Brown takes a Chance, gets a win

I've never been in favor of quarterback rotations that are predetermined based on number of plays or number of series -- something that hurts the continuity of the offense and does not allow either quarterback to get into the rhythm of the game -- but there is something to be said for making a change if the flow of the game and strengths of the backup call for it.

Texas coach Mack Brown deserves credit for inserting Chance Mock into the lineup with just over 2:00 remaining against Texas Tech, and Mock deserves credit for leading the Longhorns to the game-winning touchdown in a 43-40 shootout. Still, it should not be forgotten that starter Vincent Young is athletically gifted and gives Texas the best chance to win on a week-to-week basis. There should not be a controversy in Austin because Young is clearly the best long-term solution.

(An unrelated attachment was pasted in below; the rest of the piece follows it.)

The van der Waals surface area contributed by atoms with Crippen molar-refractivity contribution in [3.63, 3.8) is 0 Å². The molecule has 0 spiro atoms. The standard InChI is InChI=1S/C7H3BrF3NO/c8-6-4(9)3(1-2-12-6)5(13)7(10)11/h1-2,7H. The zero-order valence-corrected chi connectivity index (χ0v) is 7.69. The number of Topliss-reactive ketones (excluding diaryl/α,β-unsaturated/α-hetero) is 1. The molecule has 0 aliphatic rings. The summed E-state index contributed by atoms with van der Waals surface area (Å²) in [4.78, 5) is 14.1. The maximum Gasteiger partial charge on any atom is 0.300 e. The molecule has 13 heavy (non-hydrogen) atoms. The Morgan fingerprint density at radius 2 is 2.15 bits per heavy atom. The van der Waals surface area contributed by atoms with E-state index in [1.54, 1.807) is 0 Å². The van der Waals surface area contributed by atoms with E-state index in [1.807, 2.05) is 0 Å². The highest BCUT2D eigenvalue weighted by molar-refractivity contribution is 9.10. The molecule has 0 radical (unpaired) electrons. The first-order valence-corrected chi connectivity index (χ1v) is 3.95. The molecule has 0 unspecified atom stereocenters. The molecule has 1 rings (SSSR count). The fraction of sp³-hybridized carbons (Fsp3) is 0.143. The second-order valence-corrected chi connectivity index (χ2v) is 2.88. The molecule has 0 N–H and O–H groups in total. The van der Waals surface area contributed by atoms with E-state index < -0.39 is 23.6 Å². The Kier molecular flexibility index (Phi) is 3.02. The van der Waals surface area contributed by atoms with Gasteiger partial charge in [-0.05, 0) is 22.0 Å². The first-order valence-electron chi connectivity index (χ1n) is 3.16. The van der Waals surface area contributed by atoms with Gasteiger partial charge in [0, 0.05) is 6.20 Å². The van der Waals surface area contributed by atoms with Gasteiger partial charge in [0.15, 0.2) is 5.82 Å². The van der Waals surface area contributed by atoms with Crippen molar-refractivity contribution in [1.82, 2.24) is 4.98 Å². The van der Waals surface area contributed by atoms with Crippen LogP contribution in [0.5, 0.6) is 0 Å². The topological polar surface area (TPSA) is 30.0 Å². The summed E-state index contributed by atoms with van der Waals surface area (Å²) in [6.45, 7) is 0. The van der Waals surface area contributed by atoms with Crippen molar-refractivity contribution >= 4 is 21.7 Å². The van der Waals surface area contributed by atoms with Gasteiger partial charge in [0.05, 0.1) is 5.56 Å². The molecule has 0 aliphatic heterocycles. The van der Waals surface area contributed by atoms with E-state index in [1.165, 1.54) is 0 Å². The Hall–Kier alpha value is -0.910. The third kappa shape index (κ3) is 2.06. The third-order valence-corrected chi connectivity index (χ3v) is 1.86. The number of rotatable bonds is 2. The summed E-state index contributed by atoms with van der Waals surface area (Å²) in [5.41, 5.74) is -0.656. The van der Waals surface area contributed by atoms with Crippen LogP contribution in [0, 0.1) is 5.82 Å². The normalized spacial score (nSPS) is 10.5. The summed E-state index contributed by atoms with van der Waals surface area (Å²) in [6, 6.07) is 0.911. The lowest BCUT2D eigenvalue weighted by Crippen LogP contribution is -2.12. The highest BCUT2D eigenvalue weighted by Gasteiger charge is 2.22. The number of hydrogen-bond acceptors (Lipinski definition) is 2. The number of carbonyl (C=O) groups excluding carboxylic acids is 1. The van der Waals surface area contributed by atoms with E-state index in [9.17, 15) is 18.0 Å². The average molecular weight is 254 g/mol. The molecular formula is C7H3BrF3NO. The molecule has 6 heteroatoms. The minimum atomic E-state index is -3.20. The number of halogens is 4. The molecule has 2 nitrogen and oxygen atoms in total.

Texas has grown as a team since a 65-13 drubbing at the hands of Oklahoma. The running game has averaged just over 268 yards per game in the five games since the Red Rive Shootout and the defense has improved, but it should also be pointed out that this growth has occurred against teams like Iowa State, Baylor and a struggling Nebraska program. The rise in the polls and the BCS standings is not a surprise, but don't forget how the Horns got there.

Kudos to Kirk
Maybe it's time Iowa's Kirk Ferentz got some recognition as a coach of the year candidate in the Big Ten.

The Hawkeyes lost the Heisman Trophy runner-up at quarterback, four of the linemen who protected him and a tight end who was a first-round pick after last year's Orange Bowl season, and also had to deal with the distraction of Ferentz's name coming up in discussions about vacant NFL jobs. Injuries haven't made things any easier this year, especially on offense, yet Iowa sits at 8-3 after a 40-22 win over Minnesota.

Ferentz should be commended for keeping his team together and his program headed in the right direction. Don't forget, it wasn't too long ago that people around Iowa thought he might have been the wrong choice. The Hawkeyes had as much of a chance at former Iowa assistant Bob Stoops as anyone, and a slow start for Ferentz combined with early success for Stoops had alumni and fans restless.